(Above: Detail of the fringe on the giant, 10' x 18' canopy. Click on any image in this blog post to enlarge.)
First of all ... A BIG, BIG, BIG
to everyone who has taken the time to look at my blog posts and the giant canopy and especially to those who left wonderful comments! It truly means the world to me to hear such positive feedback. I've been pretty much working in isolation and depending on the Internet for companionship and support. You've all been wonderful!
(Above: The smaller studio space with the first section of fringe pinned to the wall and the second section on the nearby table.)
Now ... I did manage to pull this feat off in record time and that allowed me to create fringe. Honestly, I didn't think I'd get so far but I did. I also thought I'd never say it but I'm almost completely out of crochet and lace! I did have enough to create fringe for the two 10' ends of the canopy! Love this frilly detail!
(Above: Me on the very big ladder attaching the fringe.)
I guess I could have lowered the canopy, attached the fringe, and re-hoisted it ... but that seemed like lots more effort, risky, and more time consuming than just working on the big ladder. I needed several breaks to move the ladder but also to restore blood circulation to my arms. In the photo above, I'm standing a rung higher than was optimal in order to see where the stitches needed to be placed. The photo was taken with the camera on a tripod and set for a delayed shot ... and I went up a step further than normal. Generally, I stitched from a step lower ... with my arms up! I also basted the extra bridal tulle and netting back along the sides of the canopy ... neatening up the piece.
(The Canopy, 10' x 18' x 12'.)
So now it is complete and really ready for Friday night's reception. I'm now finishing up the sock art quilt which was the public art project here in Galesburg. This morning I spent an hour with KCCDD, an organization serving adults with disabilities. We stitched almost all the extra "mateless" socks to a clothes line that will serve as decoration around the public art quilt this Friday night. (My next post will be on this project ... as soon as I receive the "thumbs up" on photo releases!)
(Above and below: More photos of The Canopy ... complete with fringe. Click on any image to enlarge.)
This morning I also snapped new photos of The Canopy ... complete with fringe. I'm excited and pleased ... and grateful for all the Internet support! THANKS!
Now ... one more thing! The is not really "the end" of the canopy. In a sense, it is the BEGINNING! I view this artwork as the catalyst for other work responding to this, central piece. So ... thank you to those who have taken the time to answer these questions:
What does a canopy mean to you?
Do you have special memories/dreams about a canopy?
Please leave a comment or email me at email@example.com. I have one of my "foggy visions" of the future work and am sifting through ideas that include all the lace collars that I didn't use in the canopy construction. I "see" them on simple, wire coat hangers with strips of paper/fabric hanging from them ... perhaps in a figurative shape and including paraphrased words collected from all sorts of people, maybe stitched or maybe collaged or maybe a little of both. Vintage anonymous photos might work their way into this idea too ... all for artwork to one day hang on the walls surrounding the canopy. On Friday night there will be a box and index cards for visitors to write their impressions. I'm already saving emails in a special folder. This is just the beginning of something new and meaningful! Thanks!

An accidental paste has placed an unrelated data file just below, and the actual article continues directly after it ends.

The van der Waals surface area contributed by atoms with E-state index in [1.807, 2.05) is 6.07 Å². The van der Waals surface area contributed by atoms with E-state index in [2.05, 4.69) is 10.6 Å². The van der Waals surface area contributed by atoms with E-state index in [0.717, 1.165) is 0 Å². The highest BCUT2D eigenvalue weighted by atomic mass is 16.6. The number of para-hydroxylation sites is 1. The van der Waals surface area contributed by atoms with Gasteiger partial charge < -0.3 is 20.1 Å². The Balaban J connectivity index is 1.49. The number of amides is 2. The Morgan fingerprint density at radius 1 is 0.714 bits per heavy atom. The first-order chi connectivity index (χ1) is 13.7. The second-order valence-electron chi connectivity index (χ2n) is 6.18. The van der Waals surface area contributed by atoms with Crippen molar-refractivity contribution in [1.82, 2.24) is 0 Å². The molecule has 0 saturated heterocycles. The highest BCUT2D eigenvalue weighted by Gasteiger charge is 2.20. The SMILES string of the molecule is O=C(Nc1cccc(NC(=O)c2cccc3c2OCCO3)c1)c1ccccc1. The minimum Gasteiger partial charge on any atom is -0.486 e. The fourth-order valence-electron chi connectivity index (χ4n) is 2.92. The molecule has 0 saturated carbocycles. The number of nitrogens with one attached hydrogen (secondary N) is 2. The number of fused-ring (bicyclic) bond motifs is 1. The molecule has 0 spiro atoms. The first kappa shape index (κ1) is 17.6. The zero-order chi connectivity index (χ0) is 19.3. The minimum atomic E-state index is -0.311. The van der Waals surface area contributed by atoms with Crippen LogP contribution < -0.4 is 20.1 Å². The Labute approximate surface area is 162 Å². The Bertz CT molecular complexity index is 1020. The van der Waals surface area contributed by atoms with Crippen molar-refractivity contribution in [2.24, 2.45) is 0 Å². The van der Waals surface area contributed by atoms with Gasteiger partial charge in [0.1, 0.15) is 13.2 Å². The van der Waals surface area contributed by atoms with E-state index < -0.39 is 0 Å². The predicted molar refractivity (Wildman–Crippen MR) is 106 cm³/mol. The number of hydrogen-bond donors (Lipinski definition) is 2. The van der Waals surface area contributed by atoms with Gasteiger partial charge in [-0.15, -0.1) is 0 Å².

Below is the statement that is currently hanging in the foyer of The Box ... just a few feet away from The Canopy!
Susan Lenz is very grateful for this opportunity to create a large-scale, fiber artwork during this artist residency. The canopy is larger than Susan’s studio in Columbia, South Carolina. She has been collecting vintage crochet, lace, and household linens for more than a year.
A canopy bed is an iconic symbol from fairy-tales, dreams, childhood, romance novels, historical interiors, and personal furnishings. It means different things to different people. Despite modern technology and changes in advertisements and parenting practices, most little girls in America still dream of a canopy bed … like their mothers did, like their grandmothers did. For some, a canopy bed represents the security of the womb. For others, a canopy bed represents an ideal or a “Happily Ever After” promise for the future. Canopies represent protection but also sexual fulfillment or marital bliss.
Canopy beds are frequently associated with the preciousness of feminine childhood, a concept largely manufactured by an adult society. In it, the idealized girl carries all the dreams for her parents. So, is this magical sleeping arrangement really the child’s desire or is it projected by the hopes of adults? So often, childhood memories are searched as an explanation of adult discontent. How does the fantasy of a canopy bed figure into the loss of happiness?
Personally, Susan is interested in the concept of childhood memories, especially how the canopy bed seems to stay part of little girls’ collective desires through generations. Toys, playtime, hopes for the future, stereotypical gender roles, adult nostalgia, a parent’s vision for an archetype child, and the threads that stitch together fairy-tales are important to this ongoing project.
During the month of August, Susan Lenz’s canopy is meant to stimulate conversation with regards to all possible associations for a canopy bed. Please feel free to share interpretations and stories with her. What does a canopy bed mean to you? Did you want one as a child? Have you ever slept under one? Do you have a special memory about a canopy bed?